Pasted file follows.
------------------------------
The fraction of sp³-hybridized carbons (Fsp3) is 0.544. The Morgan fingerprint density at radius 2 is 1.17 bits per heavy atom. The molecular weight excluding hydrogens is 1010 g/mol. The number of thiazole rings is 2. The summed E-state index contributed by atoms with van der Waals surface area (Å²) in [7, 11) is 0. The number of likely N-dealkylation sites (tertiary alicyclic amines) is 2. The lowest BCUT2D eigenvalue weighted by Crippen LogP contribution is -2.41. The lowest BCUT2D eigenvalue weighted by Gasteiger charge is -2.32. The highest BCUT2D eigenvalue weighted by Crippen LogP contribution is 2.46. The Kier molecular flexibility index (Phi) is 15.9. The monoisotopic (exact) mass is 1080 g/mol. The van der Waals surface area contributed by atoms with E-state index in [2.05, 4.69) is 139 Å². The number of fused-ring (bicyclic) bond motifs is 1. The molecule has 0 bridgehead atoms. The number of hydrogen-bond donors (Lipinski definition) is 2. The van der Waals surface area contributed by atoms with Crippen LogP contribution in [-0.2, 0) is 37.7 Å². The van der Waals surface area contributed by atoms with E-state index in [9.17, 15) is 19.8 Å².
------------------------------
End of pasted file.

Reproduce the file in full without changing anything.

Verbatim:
The fraction of sp³-hybridized carbons (Fsp3) is 0.544. The Morgan fingerprint density at radius 2 is 1.17 bits per heavy atom. The molecular weight excluding hydrogens is 1010 g/mol. The number of thiazole rings is 2. The summed E-state index contributed by atoms with van der Waals surface area (Å²) in [7, 11) is 0. The number of likely N-dealkylation sites (tertiary alicyclic amines) is 2. The lowest BCUT2D eigenvalue weighted by Crippen LogP contribution is -2.41. The lowest BCUT2D eigenvalue weighted by Gasteiger charge is -2.32. The highest BCUT2D eigenvalue weighted by Crippen LogP contribution is 2.46. The Kier molecular flexibility index (Phi) is 15.9. The monoisotopic (exact) mass is 1080 g/mol. The van der Waals surface area contributed by atoms with E-state index in [2.05, 4.69) is 139 Å². The number of fused-ring (bicyclic) bond motifs is 1. The molecule has 0 bridgehead atoms. The number of hydrogen-bond donors (Lipinski definition) is 2. The van der Waals surface area contributed by atoms with Crippen LogP contribution in [-0.2, 0) is 37.7 Å². The van der Waals surface area contributed by atoms with E-state index in [9.17, 15) is 19.8 Å².